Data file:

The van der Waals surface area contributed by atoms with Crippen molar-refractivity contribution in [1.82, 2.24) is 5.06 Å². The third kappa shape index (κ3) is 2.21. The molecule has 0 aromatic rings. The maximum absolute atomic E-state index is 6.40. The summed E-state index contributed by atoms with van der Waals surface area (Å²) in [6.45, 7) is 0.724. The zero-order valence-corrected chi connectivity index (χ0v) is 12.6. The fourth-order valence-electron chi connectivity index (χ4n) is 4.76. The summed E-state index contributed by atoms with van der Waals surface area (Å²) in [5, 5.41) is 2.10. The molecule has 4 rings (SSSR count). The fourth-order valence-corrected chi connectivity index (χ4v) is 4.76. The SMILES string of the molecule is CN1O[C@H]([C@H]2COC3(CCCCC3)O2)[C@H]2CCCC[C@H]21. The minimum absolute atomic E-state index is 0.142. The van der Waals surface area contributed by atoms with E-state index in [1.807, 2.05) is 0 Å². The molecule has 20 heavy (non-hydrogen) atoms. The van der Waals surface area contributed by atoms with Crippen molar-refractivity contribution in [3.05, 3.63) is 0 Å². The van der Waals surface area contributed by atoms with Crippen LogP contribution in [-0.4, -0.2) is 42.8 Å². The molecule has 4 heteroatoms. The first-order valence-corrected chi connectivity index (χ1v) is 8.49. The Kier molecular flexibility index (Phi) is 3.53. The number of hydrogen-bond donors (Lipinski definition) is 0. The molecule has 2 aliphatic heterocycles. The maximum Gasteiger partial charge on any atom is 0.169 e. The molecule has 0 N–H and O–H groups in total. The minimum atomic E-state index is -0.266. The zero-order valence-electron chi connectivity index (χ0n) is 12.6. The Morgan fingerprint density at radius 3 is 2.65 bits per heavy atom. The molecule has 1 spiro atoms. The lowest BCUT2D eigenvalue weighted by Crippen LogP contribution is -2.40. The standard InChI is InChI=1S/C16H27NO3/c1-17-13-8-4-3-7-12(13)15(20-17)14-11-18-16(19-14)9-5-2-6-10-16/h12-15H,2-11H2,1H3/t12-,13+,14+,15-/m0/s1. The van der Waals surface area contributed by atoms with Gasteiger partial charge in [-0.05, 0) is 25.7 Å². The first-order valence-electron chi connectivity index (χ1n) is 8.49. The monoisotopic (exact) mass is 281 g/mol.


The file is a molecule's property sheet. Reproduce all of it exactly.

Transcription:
The van der Waals surface area contributed by atoms with Crippen molar-refractivity contribution in [1.82, 2.24) is 5.06 Å². The third kappa shape index (κ3) is 2.21. The molecule has 0 aromatic rings. The maximum absolute atomic E-state index is 6.40. The summed E-state index contributed by atoms with van der Waals surface area (Å²) in [6.45, 7) is 0.724. The zero-order valence-corrected chi connectivity index (χ0v) is 12.6. The fourth-order valence-electron chi connectivity index (χ4n) is 4.76. The summed E-state index contributed by atoms with van der Waals surface area (Å²) in [5, 5.41) is 2.10. The molecule has 4 rings (SSSR count). The fourth-order valence-corrected chi connectivity index (χ4v) is 4.76. The SMILES string of the molecule is CN1O[C@H]([C@H]2COC3(CCCCC3)O2)[C@H]2CCCC[C@H]21. The minimum absolute atomic E-state index is 0.142. The van der Waals surface area contributed by atoms with E-state index in [1.807, 2.05) is 0 Å². The molecule has 20 heavy (non-hydrogen) atoms. The van der Waals surface area contributed by atoms with Crippen molar-refractivity contribution in [3.05, 3.63) is 0 Å². The van der Waals surface area contributed by atoms with Crippen LogP contribution in [-0.4, -0.2) is 42.8 Å². The molecule has 4 heteroatoms. The first-order valence-corrected chi connectivity index (χ1v) is 8.49. The Kier molecular flexibility index (Phi) is 3.53. The number of hydrogen-bond donors (Lipinski definition) is 0. The molecule has 2 aliphatic heterocycles. The maximum Gasteiger partial charge on any atom is 0.169 e. The molecule has 0 N–H and O–H groups in total. The minimum atomic E-state index is -0.266. The zero-order valence-electron chi connectivity index (χ0n) is 12.6. The Morgan fingerprint density at radius 3 is 2.65 bits per heavy atom. The molecule has 1 spiro atoms. The lowest BCUT2D eigenvalue weighted by Crippen LogP contribution is -2.40. The standard InChI is InChI=1S/C16H27NO3/c1-17-13-8-4-3-7-12(13)15(20-17)14-11-18-16(19-14)9-5-2-6-10-16/h12-15H,2-11H2,1H3/t12-,13+,14+,15-/m0/s1. The van der Waals surface area contributed by atoms with Gasteiger partial charge in [-0.05, 0) is 25.7 Å². The first-order valence-electron chi connectivity index (χ1n) is 8.49. The monoisotopic (exact) mass is 281 g/mol.